Google Pixel 2 review
It’s Google’s smartest smartphone yet, but don’t expect mind-blowing design
Google-branded smartphones first made their debut with the Nexus One handset back in 2010, made in collaboration with HTC and designed to offer a pure Android experience. Several years later, Google dreamed up the Pixel phones - handsets manufactured by HTC but 100% designed by Google.
The Pixel and larger sibling the Pixel XL introduced Android Nougat and, more importantly, the machine learning powered Google Assistant; the result was a brace of well-received (if not ground-breaking) smartphones featuring a genuinely smart virtual assistant.
Now Google is looking to build upon its Pixel prowess with the Pixel 2. And in that it succeeds - mostly.
The Pixel 2 sports a design that's very much an evolution over its predecessor, rather than a revolution. It's now slimmer and with less chunky chamfered edges, adding up to an altogether tidier appearance.
The aluminium-and-glass aesthetic is still present and correct, only this time the glass panel that gave the original Pixel its distinct look has been shrunk down so it takes up less than a quarter of the phone's rear panel, harking back to the design of the Nexus 6P.
The fingerprint scanner now sits amid the textured aluminium back-panel. While not as nice to the touch as the smooth metal or glass found in other flagship smartphones, it fits the Pixel 2's tweaked design nicely and helps make the lighter phone still feel sturdy, comfortable to hold, and less likely to escape your grasp.
Available in four simple, two-tone colour schemes, Clearly White, Kinda Blue, and Just Black, the Pixel 2 is hardly flush with colour options. Our review handset came in Just Black which added to the utilitarian feel of the Pixel 2.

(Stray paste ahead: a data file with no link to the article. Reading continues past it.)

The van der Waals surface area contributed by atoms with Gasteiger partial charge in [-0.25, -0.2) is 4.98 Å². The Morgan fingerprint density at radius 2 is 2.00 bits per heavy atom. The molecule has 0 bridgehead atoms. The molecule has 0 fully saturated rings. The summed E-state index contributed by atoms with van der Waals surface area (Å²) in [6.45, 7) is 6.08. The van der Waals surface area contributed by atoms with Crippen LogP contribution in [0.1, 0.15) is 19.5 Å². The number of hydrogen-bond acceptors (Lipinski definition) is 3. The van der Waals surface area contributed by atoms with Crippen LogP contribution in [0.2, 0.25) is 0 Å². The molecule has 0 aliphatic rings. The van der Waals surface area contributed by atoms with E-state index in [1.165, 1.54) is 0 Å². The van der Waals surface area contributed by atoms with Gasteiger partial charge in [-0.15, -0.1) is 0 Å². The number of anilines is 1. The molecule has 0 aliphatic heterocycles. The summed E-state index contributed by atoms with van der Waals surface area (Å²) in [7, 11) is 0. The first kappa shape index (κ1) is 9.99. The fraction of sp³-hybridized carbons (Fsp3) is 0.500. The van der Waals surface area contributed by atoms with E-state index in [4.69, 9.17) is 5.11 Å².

Unlike a good few Android phones that made their debut this year, the Pixel 2 eschews the edge-to-edge screen design and has rather chunky bezels, which make the screen feel a little cramped despite sitting at 5-inches; while not ugly the bezels certainly keep the Pixel 2 from looking as sleek as other 2017 Android phones.
The upside to the bezels is they hold a set of stereo speakers that give the handset a much punchier sound than the original Pixel, though headphones are still the best option for audio.
Speaking of headphones, Google has aped Apple with the Pixel 2 and done away with the 3.5mm headphone jack. Instead, audio will be piped through the handset's USB Type-C port, meaning people without Bluetooth headphones will need to use the bundled adapter or invest in USB-C headphones.
With the removal of one feature comes the addition of another; the HTC U11-inspired Active Edge. A quick squeeze of the solid-feeling lower quarter sides of the handset activates the Google Assistant without the need to bark 'Ok Google' or long-press the virtual home button. What felt like a gimmick at first, is actually genuinely useful if you use Google's virtual assistant regularly.
Overall, the Pixel 2 has a design that's nowhere near as flashy as other Android handsets, such as Samsung's Galaxy S8. Rather, the Pixel 2 in some ways feels as though it has drawn influence from Scandinavian furniture, with a pragmatic and unassuming design that almost melts away with use as focus is drawn to the tactile feel of the handset and its smart features.